The controversial decision by the European courts in 2018 to regulate gene-edited organisms as GMOs has had a damaging effect on biotech companies working in this area.
The current GMO regulations were established in Europe in 2001 and were designed to strictly regulate the introduction of DNA from other species into animals and plants. These regulations do not cover mutagenesis techniques, such as exposure to radiation, where mutations are artificially induced without inserting foreign DNA.
In the last few years, fast and precise gene editing techniques such as CRISPR-Cas9 have become available. This has triggered much debate about whether gene editing should count as genetic modification or simply as another version of mutagenesis.
In 2016, the French government requested the current GMO directive to be re-interpreted after the arrival of new gene editing techniques. The resulting decision in 2018 to apply stricter regulation to organisms that have undergone gene editing has had far-reaching outcomes and according to many has conclusively demonstrated that the EU’s GMO directive is “no longer fit for purpose.”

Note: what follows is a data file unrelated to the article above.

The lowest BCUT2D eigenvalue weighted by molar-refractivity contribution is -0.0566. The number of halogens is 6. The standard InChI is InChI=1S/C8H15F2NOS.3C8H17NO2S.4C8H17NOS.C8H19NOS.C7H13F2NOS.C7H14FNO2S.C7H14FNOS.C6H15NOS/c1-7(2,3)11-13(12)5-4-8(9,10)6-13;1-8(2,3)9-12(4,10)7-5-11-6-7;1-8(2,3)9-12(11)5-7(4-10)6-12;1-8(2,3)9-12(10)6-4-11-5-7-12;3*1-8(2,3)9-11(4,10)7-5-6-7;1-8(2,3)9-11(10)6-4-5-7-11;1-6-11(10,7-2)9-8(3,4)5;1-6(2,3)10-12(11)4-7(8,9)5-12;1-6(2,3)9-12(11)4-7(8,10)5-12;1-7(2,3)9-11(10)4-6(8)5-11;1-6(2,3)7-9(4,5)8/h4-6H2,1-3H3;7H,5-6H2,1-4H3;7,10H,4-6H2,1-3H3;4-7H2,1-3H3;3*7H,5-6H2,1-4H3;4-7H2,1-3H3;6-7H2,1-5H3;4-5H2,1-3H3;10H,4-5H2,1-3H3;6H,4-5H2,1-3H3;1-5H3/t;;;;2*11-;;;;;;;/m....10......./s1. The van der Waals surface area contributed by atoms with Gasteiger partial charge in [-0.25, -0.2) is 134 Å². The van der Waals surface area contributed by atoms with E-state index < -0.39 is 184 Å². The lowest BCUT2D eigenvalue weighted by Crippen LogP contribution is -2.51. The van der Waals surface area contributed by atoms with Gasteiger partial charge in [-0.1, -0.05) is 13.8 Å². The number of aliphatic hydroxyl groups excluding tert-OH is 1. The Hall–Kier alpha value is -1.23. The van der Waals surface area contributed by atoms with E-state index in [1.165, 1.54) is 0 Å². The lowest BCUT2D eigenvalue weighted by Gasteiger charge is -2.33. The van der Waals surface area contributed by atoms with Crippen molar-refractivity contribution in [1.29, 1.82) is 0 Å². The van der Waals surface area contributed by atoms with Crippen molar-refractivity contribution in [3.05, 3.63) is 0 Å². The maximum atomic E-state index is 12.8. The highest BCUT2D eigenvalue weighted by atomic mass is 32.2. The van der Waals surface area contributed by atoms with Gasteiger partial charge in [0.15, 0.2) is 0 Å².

Following the request from the French government, Michal Bobek, Advocate General of the Court of Justice of the European Union, released a statement in early 2018 with the proposed changes to the regulations.
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Published on Wed, 11 Nov 2020 09:00:27 +0000 on behalf of nintex collection ends with value